Elon Musk’s SpaceX postpones first test flight of world’s biggest rocket Starship

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SpaceX Starship rocket. Photo: Twitter/@SpaceX

SpaceX Starship rocket. Photo: Twitter/@SpaceX

Elon Musk’s company SpaceX has postponed the debut launch of the most powerful rocket ever built, Starship. The uncrewed flight was scheduled to lift off from Boca Chica in Texas at 08:20 local time (14:20 BST).

The liftoff of the next-generation and the world’s biggest rocket, which was designed to send astronauts to Moon and Mars was called off just minutes before the scheduled launch time after a pressurant valve seemed to be frozen in the booster stage, Elon Musk said in a tweet.

While the launch will be delayed by at least 48 hours, SpaceX announced that the team is ‘working towards the next available opportunity’ to launch the rocket.

“It’s a very risky flight,” Mr. Musk earlier said in a live event on Twitter Spaces on April 16. “It’s the first launch of a very complicated, gigantic rocket.

“There’s a million ways this rocket could fail,” he added. “We’re going to be very careful and if we see anything that gives us concern, we’ll postpone.”

Mr. Musk said he wanted to “set expectations low” because “probably tomorrow will not be successful — if by successful one means reaching orbit.”

The U.S. space agency NASA has picked the Starship spacecraft to ferry astronauts to the Moon in late 2025 — a mission known as Artemis III — for the first time since the Apollo program ended in 1972.

Starship consists of a 164-foot (50-metre) tall spacecraft designed to carry crew and cargo that sits atop a 230-foot tall first-stage Super Heavy booster rocket.

Also Read: SpaceX set to launch next International Space Station crew for NASA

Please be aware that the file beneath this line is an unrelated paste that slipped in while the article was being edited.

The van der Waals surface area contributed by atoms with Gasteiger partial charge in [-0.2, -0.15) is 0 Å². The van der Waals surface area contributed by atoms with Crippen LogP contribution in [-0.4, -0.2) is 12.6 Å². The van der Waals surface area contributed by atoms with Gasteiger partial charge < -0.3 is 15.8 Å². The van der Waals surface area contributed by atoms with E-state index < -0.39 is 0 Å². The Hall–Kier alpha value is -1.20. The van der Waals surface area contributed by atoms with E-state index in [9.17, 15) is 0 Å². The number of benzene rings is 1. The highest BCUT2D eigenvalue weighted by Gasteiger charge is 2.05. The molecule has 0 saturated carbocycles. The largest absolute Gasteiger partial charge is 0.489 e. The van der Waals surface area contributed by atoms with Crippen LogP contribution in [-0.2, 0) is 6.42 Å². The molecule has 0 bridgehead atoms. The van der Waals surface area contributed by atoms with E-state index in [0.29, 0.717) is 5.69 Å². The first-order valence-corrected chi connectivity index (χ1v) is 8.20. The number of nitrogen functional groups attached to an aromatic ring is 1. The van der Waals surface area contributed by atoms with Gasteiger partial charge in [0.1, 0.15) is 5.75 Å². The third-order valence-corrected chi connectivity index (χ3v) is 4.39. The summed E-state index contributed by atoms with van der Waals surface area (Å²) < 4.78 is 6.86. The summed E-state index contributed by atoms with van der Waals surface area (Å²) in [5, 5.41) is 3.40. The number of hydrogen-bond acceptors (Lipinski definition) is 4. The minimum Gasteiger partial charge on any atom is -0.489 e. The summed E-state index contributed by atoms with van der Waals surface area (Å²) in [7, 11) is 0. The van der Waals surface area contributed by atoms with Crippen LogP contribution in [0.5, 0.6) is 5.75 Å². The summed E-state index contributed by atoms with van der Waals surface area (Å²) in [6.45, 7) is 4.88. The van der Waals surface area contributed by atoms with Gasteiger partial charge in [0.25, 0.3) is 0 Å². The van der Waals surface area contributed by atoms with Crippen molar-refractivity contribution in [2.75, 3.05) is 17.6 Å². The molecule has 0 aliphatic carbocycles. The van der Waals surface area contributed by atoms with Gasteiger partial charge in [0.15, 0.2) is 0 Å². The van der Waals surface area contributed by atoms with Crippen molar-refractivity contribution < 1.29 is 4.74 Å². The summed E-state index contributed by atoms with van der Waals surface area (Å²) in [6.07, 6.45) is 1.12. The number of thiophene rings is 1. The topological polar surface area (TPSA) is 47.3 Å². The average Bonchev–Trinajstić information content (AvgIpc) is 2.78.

Collectively referred to as Starship, the spacecraft and the Super Heavy rocket have never flown in combination together, although there have been several sub-orbital test flights of the spacecraft alone.

SpaceX conducted a successful test-firing of the 33 Raptor engines on the first-stage booster of Starship in February.

The Super Heavy booster was anchored to the ground during the test-firing, called a static fire, to prevent it from lifting off.

NASA will take astronauts to lunar orbit itself in November 2024 using its own heavy rocket called the Space Launch System (SLS), which has been in development for more than a decade.

Also Read: SpaceX test-fires Starship booster in milestone for debut orbital launch

Starship is both bigger and more powerful than SLS.

It generates 17 million pounds of thrust, more than twice that of the Saturn V rockets used to send Apollo astronauts to the Moon.

SpaceX foresees eventually putting a Starship into orbit, and then refueling it with another Starship so it can continue on a journey to Mars or beyond.

Mr. Musk said the goal is to make Starship reusable and bring down the price to a few million dollars per flight.

“In the long run — long run meaning, I don’t know, two or three years — we should achieve full and rapid reusability,” he said.

The eventual objective is to establish bases on the Moon and Mars and put humans on the “path to being a multi-planet civilization,” Mr. Musk said.

“We are at this brief moment in civilization where it is possible to become a multi-planet species,” he said. “That’s our goal. I think we’ve got a chance.”.

(with AFP inputs)



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